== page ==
Why are we doing pre-roll wrong?
YouTube is, undoubtedly, the best way for a brand to share video adverts with consumers. It’s also a pretty powerful tool for reaching new audiences thanks to its heavy advertising presence in both banner and pre-roll adverts. The trouble is, pre-roll is just so tempting to click on from. In fact, I think the only pre-roll adverts that keep me watching tend to be Google or YouTube ones – largely because they know how to use their own platform best.
Research shows that 94 per cent of pre-roll ads get skipped shortly after the first five painfully unskippable seconds.
It’s a problem I’ve spoken about in the past on Total Customer, but now it seems that ad agency Nail from Providence, RI, has also caught onto the fact that so many brands just haven’t a clue about how to make the most of YouTube’s advertising systems.
Writing on it’s YouTube video, Nail explains that “as marketers, it’s time we change the way we do YouTube preroll.
“The current model seems to be to simply throw your TV commercial in front of any video a loosely defined demographic happens to be watching.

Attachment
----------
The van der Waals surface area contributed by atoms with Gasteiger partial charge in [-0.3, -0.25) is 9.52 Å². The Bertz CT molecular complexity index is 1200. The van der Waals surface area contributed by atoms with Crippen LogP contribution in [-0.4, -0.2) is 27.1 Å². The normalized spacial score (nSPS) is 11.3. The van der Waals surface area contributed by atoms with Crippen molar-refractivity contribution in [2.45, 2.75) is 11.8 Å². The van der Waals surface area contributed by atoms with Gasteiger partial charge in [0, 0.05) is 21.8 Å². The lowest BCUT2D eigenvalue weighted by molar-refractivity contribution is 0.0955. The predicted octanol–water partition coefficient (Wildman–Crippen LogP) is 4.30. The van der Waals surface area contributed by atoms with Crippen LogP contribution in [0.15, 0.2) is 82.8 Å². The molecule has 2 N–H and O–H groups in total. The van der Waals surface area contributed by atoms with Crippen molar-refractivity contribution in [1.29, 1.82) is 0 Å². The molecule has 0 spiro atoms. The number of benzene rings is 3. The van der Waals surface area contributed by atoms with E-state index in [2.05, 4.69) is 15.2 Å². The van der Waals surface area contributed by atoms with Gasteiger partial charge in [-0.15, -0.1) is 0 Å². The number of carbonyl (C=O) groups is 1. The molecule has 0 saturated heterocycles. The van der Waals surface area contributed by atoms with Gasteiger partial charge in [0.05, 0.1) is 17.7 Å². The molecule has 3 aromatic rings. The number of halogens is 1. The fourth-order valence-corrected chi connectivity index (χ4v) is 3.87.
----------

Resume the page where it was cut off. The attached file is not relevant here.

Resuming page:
“What a missed opportunity. The skip rates are unbelievable (94 percent is a generous estimate). And when there is no skip button, you can practically feel the resentment oozing through the Internet. Hardly the temperament most brands want to inspire from their customers, right?”
It’s true, so many customers do just want to get ads out of the way and see what they actually came for. It’s an accepted barrier to entry, but they know they can skip it after just 5 arduous seconds have passed, and when they can’t it’s time to find another video or to turn the sound off until the advert passes.
And ads can be so much smarter, while Nail’s advert decided to hold a puppy ransom, the potential for customised content is immense.
“Think about what we know at that moment: we know what they’re going to watch, we know what they just Googled, we know where they are, we know what device they are watching on, heck, we know they can skip the ad,” continues the post under Nail’s YouTube video. “All of this information is an opportunity to customize a message that respects the viewer and the platform.
“We need to stop re-purposing content designed for other channels and start taking advantage of the amazing abilities YouTube is throwing at us…
“YouTube ads should be designed for YouTube. They should use the tools and features given to us and interact with the user and the platform in a way that can’t be rivalled. They should be self-aware. They should talk to one person at a time.”
It all makes complete sense, however the method Nail picked – which was essentially threatening a puppy – probably isn’t how your brand should capture viewer attention.